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What Are Triglycerides and Why Do They Matter?

What Are Triglycerides and Why Do They Matter?

Have you been monitoring your blood pressure and cholesterol levels? Great!

But have you been watching your triglycerides?

Having a high level of triglycerides in your blood can increase your risk of heart disease. However, the same lifestyle choices that promote overall health can help lower your triglycerides, too.

What are triglycerides?

Triglycerides are a type of fat found in your blood.

When you eat, your body converts any calories not used into triglycerides. The triglycerides are stored in your fat cells. Later, the triglycerides are released for energy between meals.

What is considered normal?

A blood test can reveal whether your triglycerides fall into a healthy range:

  • Normal – Less than 150 milligrams per deciliter (mg/DL), or less than 1.7 millimoles per liter (mmol/L)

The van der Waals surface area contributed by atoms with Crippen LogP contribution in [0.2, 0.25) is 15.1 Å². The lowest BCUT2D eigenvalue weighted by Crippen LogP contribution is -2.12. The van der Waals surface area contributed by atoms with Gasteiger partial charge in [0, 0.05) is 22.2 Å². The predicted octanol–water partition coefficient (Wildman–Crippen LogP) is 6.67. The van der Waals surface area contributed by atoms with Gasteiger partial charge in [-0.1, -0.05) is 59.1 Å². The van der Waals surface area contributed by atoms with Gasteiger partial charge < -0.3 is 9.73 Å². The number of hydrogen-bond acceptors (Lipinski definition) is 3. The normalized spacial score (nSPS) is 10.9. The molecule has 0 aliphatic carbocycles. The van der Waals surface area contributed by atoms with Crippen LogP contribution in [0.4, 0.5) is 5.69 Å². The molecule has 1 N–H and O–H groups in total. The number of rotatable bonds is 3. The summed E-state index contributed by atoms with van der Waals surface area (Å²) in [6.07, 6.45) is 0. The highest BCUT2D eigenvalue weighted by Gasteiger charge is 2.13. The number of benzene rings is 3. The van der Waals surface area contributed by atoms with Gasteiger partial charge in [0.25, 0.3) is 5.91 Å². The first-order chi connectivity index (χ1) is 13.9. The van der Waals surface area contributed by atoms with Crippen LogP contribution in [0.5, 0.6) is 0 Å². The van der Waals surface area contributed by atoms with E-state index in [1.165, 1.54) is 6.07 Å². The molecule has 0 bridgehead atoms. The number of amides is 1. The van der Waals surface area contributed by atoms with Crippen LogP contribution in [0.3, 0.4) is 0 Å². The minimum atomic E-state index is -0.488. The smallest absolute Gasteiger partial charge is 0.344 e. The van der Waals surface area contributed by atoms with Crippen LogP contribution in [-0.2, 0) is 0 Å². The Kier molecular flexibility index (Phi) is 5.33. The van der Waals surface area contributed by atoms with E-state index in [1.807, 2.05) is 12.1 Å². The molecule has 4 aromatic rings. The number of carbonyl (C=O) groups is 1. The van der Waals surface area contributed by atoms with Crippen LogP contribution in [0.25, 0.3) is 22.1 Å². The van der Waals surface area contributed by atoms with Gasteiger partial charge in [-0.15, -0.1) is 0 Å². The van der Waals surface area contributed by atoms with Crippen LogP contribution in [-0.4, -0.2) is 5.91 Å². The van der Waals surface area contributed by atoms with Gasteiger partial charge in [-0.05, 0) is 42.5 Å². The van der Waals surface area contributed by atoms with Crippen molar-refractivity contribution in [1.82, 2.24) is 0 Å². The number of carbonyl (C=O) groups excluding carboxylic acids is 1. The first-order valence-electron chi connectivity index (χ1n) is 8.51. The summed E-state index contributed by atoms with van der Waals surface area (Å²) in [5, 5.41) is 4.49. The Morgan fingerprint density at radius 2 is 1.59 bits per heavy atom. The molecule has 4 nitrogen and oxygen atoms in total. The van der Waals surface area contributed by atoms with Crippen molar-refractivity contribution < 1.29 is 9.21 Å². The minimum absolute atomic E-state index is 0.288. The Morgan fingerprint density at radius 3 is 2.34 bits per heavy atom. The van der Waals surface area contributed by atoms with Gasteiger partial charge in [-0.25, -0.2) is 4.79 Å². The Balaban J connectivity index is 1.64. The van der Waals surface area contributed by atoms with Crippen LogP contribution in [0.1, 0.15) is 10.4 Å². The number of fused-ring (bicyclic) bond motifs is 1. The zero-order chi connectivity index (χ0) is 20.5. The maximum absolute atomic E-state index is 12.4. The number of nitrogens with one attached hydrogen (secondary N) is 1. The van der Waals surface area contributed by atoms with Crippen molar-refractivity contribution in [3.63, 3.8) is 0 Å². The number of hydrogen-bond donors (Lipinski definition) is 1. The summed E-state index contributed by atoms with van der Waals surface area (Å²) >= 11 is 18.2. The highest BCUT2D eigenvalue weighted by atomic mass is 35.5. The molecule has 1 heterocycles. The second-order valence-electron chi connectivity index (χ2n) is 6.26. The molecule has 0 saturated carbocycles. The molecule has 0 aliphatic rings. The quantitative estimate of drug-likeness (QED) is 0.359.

• Borderline high – 150 to 199 mg/dL (1.8 to 2.2 mmol/L)
  • High – 200 to 499 mg/dl (2.3 to 5.6 mmol/L)
  • Very high – 500 mg/dL or above (5.7 mmol/L or above)

Your doctor can check your triglyceride levels as part of a lipid panel.

Why do high triglycerides matter?

High triglycerides can contribute to the hardening of arteries or thickening of the artery walls, which increases the chance of stroke, heart attack and heart disease. In some cases, extremely high triglycerides can cause pancreatitis.

High triglycerides are often a sign of other conditions that increase the risk of heart disease and stroke. These include:

  • Type 2 diabetes or prediabetes
  • Metabolic syndrome
  • Low levels of thyroid hormones
  • Certain rare genetic conditions that affect how your body converts fat to energy

What’s the best way to lower triglycerides?

There are many different ways to lower triglycerides into a healthy range:

  • Exercise regularly
  • Avoid sugar and refined carbohydrates
  • Lose weight
  • Choose healthier fats
  • Limit how much alcohol you drink
  • Take medication prescribed by your physician

Interested in what your triglyceride levels are? Schedule an appointment with your primary care physician. If you don’t have a primary care physician, visit to connect with one today!